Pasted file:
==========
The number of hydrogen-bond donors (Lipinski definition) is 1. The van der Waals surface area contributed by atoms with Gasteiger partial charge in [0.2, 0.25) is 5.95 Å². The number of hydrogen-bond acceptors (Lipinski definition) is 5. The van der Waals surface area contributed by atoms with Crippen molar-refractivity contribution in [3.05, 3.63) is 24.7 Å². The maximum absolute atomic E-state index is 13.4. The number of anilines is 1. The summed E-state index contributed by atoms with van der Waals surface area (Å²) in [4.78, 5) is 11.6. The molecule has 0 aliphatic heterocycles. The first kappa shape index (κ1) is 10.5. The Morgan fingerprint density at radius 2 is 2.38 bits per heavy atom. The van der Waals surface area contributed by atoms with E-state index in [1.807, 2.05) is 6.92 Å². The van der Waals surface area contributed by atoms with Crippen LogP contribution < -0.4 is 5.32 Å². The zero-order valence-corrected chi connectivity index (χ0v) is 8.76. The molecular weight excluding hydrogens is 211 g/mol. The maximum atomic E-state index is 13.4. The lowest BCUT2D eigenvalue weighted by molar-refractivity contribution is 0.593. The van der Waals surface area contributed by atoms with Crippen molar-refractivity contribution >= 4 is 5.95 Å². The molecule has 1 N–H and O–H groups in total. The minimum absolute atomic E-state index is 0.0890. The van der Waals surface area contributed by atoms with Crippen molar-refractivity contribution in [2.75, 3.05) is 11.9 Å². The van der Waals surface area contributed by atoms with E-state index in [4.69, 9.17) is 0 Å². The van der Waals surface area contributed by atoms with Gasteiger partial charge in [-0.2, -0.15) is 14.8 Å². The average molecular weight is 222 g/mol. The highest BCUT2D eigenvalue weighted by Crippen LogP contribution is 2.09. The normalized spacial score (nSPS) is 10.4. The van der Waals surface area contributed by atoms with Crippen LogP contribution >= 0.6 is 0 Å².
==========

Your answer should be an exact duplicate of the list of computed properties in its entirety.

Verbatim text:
The number of hydrogen-bond donors (Lipinski definition) is 1. The van der Waals surface area contributed by atoms with Gasteiger partial charge in [0.2, 0.25) is 5.95 Å². The number of hydrogen-bond acceptors (Lipinski definition) is 5. The van der Waals surface area contributed by atoms with Crippen molar-refractivity contribution in [3.05, 3.63) is 24.7 Å². The maximum absolute atomic E-state index is 13.4. The number of anilines is 1. The summed E-state index contributed by atoms with van der Waals surface area (Å²) in [4.78, 5) is 11.6. The molecule has 0 aliphatic heterocycles. The first kappa shape index (κ1) is 10.5. The Morgan fingerprint density at radius 2 is 2.38 bits per heavy atom. The van der Waals surface area contributed by atoms with E-state index in [1.807, 2.05) is 6.92 Å². The van der Waals surface area contributed by atoms with Crippen LogP contribution < -0.4 is 5.32 Å². The zero-order valence-corrected chi connectivity index (χ0v) is 8.76. The molecular weight excluding hydrogens is 211 g/mol. The maximum atomic E-state index is 13.4. The lowest BCUT2D eigenvalue weighted by molar-refractivity contribution is 0.593. The van der Waals surface area contributed by atoms with Crippen molar-refractivity contribution >= 4 is 5.95 Å². The molecule has 1 N–H and O–H groups in total. The minimum absolute atomic E-state index is 0.0890. The van der Waals surface area contributed by atoms with Crippen molar-refractivity contribution in [2.75, 3.05) is 11.9 Å². The van der Waals surface area contributed by atoms with E-state index in [4.69, 9.17) is 0 Å². The van der Waals surface area contributed by atoms with Gasteiger partial charge in [-0.2, -0.15) is 14.8 Å². The average molecular weight is 222 g/mol. The highest BCUT2D eigenvalue weighted by Crippen LogP contribution is 2.09. The normalized spacial score (nSPS) is 10.4. The van der Waals surface area contributed by atoms with Crippen LogP contribution >= 0.6 is 0 Å².